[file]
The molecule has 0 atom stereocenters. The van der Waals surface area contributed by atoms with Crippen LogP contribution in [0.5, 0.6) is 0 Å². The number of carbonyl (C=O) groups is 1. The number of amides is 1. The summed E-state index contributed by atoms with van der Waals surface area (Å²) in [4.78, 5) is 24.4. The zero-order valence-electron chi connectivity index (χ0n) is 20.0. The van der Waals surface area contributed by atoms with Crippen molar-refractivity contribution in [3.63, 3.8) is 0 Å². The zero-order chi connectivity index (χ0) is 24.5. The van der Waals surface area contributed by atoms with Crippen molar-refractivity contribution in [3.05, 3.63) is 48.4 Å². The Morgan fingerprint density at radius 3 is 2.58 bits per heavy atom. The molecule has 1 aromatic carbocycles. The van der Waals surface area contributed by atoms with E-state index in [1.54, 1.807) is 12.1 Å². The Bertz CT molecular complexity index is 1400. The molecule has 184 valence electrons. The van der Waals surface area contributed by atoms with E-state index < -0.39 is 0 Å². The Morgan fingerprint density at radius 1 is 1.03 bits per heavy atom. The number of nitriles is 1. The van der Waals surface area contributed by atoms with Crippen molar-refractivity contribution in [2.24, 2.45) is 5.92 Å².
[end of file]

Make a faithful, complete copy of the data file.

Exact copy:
The molecule has 0 atom stereocenters. The van der Waals surface area contributed by atoms with Crippen LogP contribution in [0.5, 0.6) is 0 Å². The number of carbonyl (C=O) groups is 1. The number of amides is 1. The summed E-state index contributed by atoms with van der Waals surface area (Å²) in [4.78, 5) is 24.4. The zero-order valence-electron chi connectivity index (χ0n) is 20.0. The van der Waals surface area contributed by atoms with Crippen molar-refractivity contribution in [3.63, 3.8) is 0 Å². The zero-order chi connectivity index (χ0) is 24.5. The van der Waals surface area contributed by atoms with Crippen molar-refractivity contribution in [3.05, 3.63) is 48.4 Å². The Morgan fingerprint density at radius 3 is 2.58 bits per heavy atom. The molecule has 1 aromatic carbocycles. The van der Waals surface area contributed by atoms with E-state index in [1.54, 1.807) is 12.1 Å². The Bertz CT molecular complexity index is 1400. The molecule has 184 valence electrons. The van der Waals surface area contributed by atoms with E-state index < -0.39 is 0 Å². The Morgan fingerprint density at radius 1 is 1.03 bits per heavy atom. The number of nitriles is 1. The van der Waals surface area contributed by atoms with Crippen molar-refractivity contribution in [2.24, 2.45) is 5.92 Å².